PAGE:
Development Co-operation Directorate (DCD-DAC)

WTO farm reform - Let's welcome it, not fear it! (DACNews Nov-Dec 2005)

 

Stefan Tangermann, OECD Director for Food, Agriculture and Fisheries.

As WTO negotiators rush from meeting to meeting, farmers and their political allies in OECD countries are fretting about the implications of a possible deal in Hong Kong. Should we heed them? Will a WTO deal on agriculture force governments to give up on policies for the environment and rural well-being? At the OECD, our analysis suggests quite the opposite. And what is more, reforming OECD area farm policies in the WTO context would be good news for farmers in developing countries.

The WTO negotiations on agriculture are about cutting tariffs, price support and trade distorting subsidies, mainly in the OECD countries. Such policies are designed to raise the prices that farmers receive for their products, thereby supporting farm incomes. But they have major negative side-effects, and they don’t in reality do much to assist the people most in need of help.

Under existing policies in many OECD countries, it is the largest farms that get the most support – and they are not the ones where income problems are most severe. Meanwhile, artificially high prices for farm products end up raising land prices. Dynamic young farmers wanting to set up or expand a farm find it too costly to do so. Around half of all agricultural land in OECD countries is rented, so the beneficiaries are primarily landlords. As OECD work has shown, those actually working the land receive little benefit from price support and production subsidies. Barely 25 cents of each dollar spent on price support end up in the pockets of the farmer.

What about rural and environmental benefits and the need to a secure supply of sufficient food? On these counts, too, high farm prices don’t serve the purpose intended. Paying farmers high prices for wheat or milk does not make them care for the environment. On the contrary, farmers are more likely to respond to price support by intensifying their production in order to sell more, with negative effects for the environment. Securing food supplies, meanwhile, can be done in many different ways. Price support mechanisms would typically play only a marginal role in a strategic plan for food security.

In sum, there is much scope for cutting these ineffective policies, as two thirds of all current farm support in OECD countries comes through such policies. That is why negotiators have good reasons to aim at what WTO Ministers at Doha agreed this round of farm talks should achieve - “fundamental reform”. Reductions in support mechanisms would be spread over several years, leaving everyone time to adjust. There are many cases documented in OECD research that show how policy reforms have triggered adjustment processes resulting eventually in a healthy and more competitive farming community.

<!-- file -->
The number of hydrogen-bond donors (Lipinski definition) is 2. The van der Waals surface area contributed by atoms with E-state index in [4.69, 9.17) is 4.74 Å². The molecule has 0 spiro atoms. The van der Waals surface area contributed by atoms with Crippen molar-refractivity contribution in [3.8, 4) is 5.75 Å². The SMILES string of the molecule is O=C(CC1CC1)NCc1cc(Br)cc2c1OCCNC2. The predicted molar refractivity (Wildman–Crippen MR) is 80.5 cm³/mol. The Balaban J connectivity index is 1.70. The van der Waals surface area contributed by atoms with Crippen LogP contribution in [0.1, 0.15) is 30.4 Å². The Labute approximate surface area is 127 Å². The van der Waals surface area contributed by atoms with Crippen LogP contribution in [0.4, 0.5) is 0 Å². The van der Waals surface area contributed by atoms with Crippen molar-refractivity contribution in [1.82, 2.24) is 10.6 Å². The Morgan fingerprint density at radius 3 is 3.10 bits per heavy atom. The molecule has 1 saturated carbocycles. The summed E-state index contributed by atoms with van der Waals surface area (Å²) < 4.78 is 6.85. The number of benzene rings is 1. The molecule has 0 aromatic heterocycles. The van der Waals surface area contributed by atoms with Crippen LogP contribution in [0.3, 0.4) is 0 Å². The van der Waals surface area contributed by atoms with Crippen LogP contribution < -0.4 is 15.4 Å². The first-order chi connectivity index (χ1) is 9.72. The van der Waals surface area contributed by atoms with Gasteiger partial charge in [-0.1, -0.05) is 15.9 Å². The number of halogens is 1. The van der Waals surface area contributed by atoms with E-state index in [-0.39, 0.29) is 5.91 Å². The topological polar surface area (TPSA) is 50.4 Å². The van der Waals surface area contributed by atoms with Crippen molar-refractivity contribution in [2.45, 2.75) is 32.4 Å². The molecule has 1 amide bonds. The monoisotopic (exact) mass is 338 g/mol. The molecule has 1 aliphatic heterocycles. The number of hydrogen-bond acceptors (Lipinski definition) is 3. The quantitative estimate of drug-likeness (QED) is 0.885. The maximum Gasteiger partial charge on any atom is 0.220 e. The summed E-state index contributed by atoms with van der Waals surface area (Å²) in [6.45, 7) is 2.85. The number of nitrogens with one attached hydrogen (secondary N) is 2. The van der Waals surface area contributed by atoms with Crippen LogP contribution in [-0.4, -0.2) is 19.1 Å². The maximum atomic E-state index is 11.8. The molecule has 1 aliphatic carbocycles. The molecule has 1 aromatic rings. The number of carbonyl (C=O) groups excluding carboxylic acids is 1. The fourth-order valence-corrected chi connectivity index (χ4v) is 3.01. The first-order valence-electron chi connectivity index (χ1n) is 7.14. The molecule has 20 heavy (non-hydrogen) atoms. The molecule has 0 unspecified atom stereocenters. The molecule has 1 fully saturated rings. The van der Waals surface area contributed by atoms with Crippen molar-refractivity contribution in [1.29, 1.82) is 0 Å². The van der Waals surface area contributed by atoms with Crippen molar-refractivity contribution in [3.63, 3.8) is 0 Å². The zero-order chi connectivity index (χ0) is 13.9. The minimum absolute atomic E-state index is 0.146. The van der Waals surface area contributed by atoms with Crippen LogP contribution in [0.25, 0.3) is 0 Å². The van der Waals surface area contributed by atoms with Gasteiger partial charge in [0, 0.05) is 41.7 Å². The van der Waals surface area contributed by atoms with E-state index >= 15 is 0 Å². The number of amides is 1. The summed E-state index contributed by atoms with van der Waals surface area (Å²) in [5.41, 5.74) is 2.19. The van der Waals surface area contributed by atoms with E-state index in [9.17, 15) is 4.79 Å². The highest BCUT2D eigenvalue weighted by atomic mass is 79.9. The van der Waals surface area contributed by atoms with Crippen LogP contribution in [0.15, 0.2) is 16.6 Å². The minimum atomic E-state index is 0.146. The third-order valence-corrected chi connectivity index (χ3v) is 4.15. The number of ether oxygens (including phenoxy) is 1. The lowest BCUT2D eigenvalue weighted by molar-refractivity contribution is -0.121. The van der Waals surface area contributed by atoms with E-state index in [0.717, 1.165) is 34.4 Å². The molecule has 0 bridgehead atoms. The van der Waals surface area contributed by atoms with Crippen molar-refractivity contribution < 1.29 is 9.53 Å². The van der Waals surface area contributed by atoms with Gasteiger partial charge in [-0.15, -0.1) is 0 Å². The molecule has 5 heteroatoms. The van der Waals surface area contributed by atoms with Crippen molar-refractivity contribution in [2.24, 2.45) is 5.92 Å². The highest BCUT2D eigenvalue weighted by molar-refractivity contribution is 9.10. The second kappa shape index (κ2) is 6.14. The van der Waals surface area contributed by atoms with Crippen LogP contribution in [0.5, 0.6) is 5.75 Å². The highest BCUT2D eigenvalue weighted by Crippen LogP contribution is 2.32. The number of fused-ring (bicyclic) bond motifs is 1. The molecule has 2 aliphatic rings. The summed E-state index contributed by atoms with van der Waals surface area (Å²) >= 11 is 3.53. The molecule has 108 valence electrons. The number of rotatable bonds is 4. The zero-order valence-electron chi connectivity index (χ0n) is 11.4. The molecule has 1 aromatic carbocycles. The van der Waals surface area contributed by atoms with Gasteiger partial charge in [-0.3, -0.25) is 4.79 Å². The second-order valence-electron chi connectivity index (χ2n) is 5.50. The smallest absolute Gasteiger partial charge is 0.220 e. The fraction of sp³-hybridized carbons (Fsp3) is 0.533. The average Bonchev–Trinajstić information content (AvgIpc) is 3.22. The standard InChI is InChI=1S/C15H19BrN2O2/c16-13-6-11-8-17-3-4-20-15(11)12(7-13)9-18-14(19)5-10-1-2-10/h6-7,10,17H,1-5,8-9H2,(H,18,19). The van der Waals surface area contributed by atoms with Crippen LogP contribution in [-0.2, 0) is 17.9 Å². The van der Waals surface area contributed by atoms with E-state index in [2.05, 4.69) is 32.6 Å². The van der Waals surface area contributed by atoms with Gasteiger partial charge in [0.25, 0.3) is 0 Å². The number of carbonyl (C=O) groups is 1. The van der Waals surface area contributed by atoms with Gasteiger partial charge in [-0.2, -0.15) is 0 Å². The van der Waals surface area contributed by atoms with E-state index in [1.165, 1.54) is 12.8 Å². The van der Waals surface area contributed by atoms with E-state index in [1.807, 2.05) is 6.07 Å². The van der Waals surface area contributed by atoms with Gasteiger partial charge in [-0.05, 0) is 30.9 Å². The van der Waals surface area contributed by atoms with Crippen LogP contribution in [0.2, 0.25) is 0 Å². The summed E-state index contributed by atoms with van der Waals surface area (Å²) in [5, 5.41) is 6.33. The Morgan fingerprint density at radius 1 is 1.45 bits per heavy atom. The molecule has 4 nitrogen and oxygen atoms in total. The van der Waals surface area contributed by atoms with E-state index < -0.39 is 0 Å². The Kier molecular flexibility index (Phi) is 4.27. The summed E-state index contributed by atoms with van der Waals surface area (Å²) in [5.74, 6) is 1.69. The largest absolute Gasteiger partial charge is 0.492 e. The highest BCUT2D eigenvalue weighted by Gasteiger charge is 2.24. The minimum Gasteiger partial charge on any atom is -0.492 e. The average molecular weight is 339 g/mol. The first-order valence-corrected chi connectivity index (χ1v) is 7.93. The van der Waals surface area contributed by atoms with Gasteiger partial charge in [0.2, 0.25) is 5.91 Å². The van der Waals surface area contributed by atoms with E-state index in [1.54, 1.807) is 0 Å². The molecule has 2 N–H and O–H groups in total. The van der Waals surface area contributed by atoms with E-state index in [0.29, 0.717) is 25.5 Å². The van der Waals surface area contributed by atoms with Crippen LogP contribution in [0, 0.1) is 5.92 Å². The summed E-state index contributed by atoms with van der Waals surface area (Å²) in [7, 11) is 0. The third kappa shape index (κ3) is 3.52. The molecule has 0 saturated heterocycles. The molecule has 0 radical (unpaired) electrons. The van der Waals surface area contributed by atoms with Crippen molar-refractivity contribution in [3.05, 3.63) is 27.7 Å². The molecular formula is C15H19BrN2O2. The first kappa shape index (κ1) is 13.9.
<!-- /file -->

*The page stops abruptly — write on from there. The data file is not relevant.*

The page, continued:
In any case, agreement in the WTO talks would not eliminate support for agriculture in the OECD countries altogether. Actual elimination is considered only for measures that distort export competition – and nobody argues that governments should be permanently allowed to support exports of products their farmers cannot produce competitively. Tariffs, price support and production subsidies would only be reduced.

Moreover, in the WTO framework for agriculture, what is called the ‘green box’ will continue to provide unlimited scope for support that does not distort production. As OECD work demonstrates, it is this form of farm policy that can be targeted directly to well specified objectives and beneficiaries, typically doing a much better job of ensuring food security, contributing to sustainable resource use and improving rural well-being.

The WTO negotiations are not about eliminating agricultural policies, and they will not spell disaster for farmers in the OECD countries. They are about reducing those types of policies that distort international trade while performing poorly at home. Such reform is in everybody’s interest, both in developed nations and in poor countries where farmers currently find it difficult to sell into foreign markets because the farm policies of the rich countries get in their way. Development is about fairness, and fairer farm policies would be a major step towards that objective. Hence, the WTO negotiations should be seen as an opportunity to creat a win-win situation: the OECD countries can improve the performance of their own policies, while at the same time allowing farmers in developing countries to make use of their productive potential.

 

 

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